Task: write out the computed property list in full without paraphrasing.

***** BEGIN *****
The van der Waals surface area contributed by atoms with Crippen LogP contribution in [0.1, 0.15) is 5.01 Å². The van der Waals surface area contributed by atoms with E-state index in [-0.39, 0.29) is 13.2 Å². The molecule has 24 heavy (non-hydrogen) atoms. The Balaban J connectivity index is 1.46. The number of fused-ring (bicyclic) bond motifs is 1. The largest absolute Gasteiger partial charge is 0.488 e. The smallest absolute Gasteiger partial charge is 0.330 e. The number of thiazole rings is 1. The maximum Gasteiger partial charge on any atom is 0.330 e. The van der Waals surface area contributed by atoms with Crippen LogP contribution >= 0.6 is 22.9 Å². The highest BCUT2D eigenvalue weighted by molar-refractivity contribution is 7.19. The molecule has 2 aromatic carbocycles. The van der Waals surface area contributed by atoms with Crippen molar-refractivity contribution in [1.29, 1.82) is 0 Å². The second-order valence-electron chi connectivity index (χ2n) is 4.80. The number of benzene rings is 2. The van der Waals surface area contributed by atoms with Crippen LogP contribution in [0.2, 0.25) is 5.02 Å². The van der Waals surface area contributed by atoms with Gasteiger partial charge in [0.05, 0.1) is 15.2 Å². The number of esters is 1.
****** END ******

The van der Waals surface area contributed by atoms with Crippen LogP contribution in [0.1, 0.15) is 5.01 Å². The van der Waals surface area contributed by atoms with E-state index in [-0.39, 0.29) is 13.2 Å². The molecule has 24 heavy (non-hydrogen) atoms. The Balaban J connectivity index is 1.46. The number of fused-ring (bicyclic) bond motifs is 1. The largest absolute Gasteiger partial charge is 0.488 e. The smallest absolute Gasteiger partial charge is 0.330 e. The number of thiazole rings is 1. The maximum Gasteiger partial charge on any atom is 0.330 e. The van der Waals surface area contributed by atoms with Crippen LogP contribution >= 0.6 is 22.9 Å². The highest BCUT2D eigenvalue weighted by molar-refractivity contribution is 7.19. The molecule has 2 aromatic carbocycles. The van der Waals surface area contributed by atoms with Crippen molar-refractivity contribution in [1.29, 1.82) is 0 Å². The second-order valence-electron chi connectivity index (χ2n) is 4.80. The number of benzene rings is 2. The van der Waals surface area contributed by atoms with Crippen LogP contribution in [0.2, 0.25) is 5.02 Å². The van der Waals surface area contributed by atoms with Gasteiger partial charge in [0.05, 0.1) is 15.2 Å². The number of esters is 1.